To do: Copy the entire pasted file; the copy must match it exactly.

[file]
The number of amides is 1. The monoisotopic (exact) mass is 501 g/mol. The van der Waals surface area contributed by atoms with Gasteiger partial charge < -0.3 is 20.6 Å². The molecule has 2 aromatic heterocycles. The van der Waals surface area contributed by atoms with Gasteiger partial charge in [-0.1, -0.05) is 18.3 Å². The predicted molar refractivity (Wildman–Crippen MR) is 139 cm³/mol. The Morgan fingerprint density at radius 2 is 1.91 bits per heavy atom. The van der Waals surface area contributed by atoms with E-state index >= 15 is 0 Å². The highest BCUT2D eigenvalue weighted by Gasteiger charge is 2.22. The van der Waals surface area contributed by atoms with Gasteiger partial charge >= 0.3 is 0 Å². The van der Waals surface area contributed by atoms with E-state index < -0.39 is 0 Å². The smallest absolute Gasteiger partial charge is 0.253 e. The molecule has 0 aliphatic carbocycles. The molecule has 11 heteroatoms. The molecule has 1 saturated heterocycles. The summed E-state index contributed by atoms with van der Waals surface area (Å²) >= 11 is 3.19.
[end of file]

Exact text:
The number of amides is 1. The monoisotopic (exact) mass is 501 g/mol. The van der Waals surface area contributed by atoms with Gasteiger partial charge < -0.3 is 20.6 Å². The molecule has 2 aromatic heterocycles. The van der Waals surface area contributed by atoms with Gasteiger partial charge in [-0.1, -0.05) is 18.3 Å². The predicted molar refractivity (Wildman–Crippen MR) is 139 cm³/mol. The Morgan fingerprint density at radius 2 is 1.91 bits per heavy atom. The van der Waals surface area contributed by atoms with E-state index >= 15 is 0 Å². The highest BCUT2D eigenvalue weighted by Gasteiger charge is 2.22. The van der Waals surface area contributed by atoms with Gasteiger partial charge >= 0.3 is 0 Å². The van der Waals surface area contributed by atoms with E-state index < -0.39 is 0 Å². The smallest absolute Gasteiger partial charge is 0.253 e. The molecule has 0 aliphatic carbocycles. The molecule has 11 heteroatoms. The molecule has 1 saturated heterocycles. The summed E-state index contributed by atoms with van der Waals surface area (Å²) >= 11 is 3.19.